The government of Colombia and the rebel group known as FARC forged an amended peace deal on Saturday, more than a month after voters narrowly rebuffed an initial accord that would have ended a half-century of war.
The renewed effort between Revolutionary Armed Forces of Colombia (FARC) and government officials took place in Havana, where peace talks have been ongoing between the two sides for four years.
Many Colombians who voted against the initial proposal said it did not go far enough to hold FARC members accountable, while the deal formed this weekend included suggestions from opposition members, religious leaders and others, Reuters reported. Voters rejected the previous referendum held on Oct. 2 by only 55,000 votes, according to the Associated Press.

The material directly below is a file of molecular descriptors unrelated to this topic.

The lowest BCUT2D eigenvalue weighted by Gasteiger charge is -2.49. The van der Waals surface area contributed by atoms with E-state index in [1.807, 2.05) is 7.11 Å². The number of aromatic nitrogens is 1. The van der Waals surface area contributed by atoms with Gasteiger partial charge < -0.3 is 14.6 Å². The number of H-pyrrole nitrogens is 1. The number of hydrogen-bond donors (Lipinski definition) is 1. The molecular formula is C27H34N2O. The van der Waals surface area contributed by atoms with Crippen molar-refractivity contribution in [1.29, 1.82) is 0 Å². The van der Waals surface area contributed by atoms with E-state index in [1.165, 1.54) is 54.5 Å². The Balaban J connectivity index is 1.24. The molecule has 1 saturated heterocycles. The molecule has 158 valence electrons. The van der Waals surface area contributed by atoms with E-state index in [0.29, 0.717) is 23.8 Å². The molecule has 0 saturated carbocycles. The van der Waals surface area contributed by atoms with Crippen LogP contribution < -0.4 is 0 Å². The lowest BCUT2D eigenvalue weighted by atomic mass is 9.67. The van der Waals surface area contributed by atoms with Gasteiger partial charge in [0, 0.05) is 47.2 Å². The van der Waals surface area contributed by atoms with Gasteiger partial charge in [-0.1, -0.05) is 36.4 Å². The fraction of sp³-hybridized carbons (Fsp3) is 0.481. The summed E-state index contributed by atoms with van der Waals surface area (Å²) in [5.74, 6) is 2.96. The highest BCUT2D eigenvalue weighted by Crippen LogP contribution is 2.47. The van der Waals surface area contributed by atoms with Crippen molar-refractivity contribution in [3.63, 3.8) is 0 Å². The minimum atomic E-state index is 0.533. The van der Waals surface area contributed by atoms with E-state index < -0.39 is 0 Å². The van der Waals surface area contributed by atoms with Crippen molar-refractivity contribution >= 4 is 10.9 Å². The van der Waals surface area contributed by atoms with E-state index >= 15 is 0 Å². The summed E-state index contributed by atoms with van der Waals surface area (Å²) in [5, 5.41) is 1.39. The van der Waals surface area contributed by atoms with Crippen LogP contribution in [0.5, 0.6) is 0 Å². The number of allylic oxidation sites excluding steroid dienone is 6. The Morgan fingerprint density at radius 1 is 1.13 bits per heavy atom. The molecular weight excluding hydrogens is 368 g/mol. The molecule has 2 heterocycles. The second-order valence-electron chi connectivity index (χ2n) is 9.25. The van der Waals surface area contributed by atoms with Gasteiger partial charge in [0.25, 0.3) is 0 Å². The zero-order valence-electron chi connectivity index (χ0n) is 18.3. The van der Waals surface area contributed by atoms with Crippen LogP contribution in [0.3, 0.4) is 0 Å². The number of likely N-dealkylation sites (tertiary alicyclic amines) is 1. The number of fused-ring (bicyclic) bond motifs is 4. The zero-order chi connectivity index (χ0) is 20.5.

Colombian President Juan Manuel Santos said he hoped the deal formed on Saturday would end the violence that has gripped the country since 1964, killing more than 200,000 people during the conflict and displacing millions more.
“We call upon all Colombia and the international community to back this new accord and its quick implementation so as to leave the tragedy of war in the past,” Santos and FARC leaders said in a statement. “Peace cannot wait anymore.”
While Santos said during a television address that the new accord would be released on Sunday, he noted that it would not be made a part of Colombia’s constitution as had been previously proposed. The amended deal would keep stipulations that would grant FARC members 10 congressional seats during the next decade.
Santos, who has received the Nobel Peace Prize for his work to end the war, did not disclose whether the country would hold a referendum on the amended agreement, according to Reuters.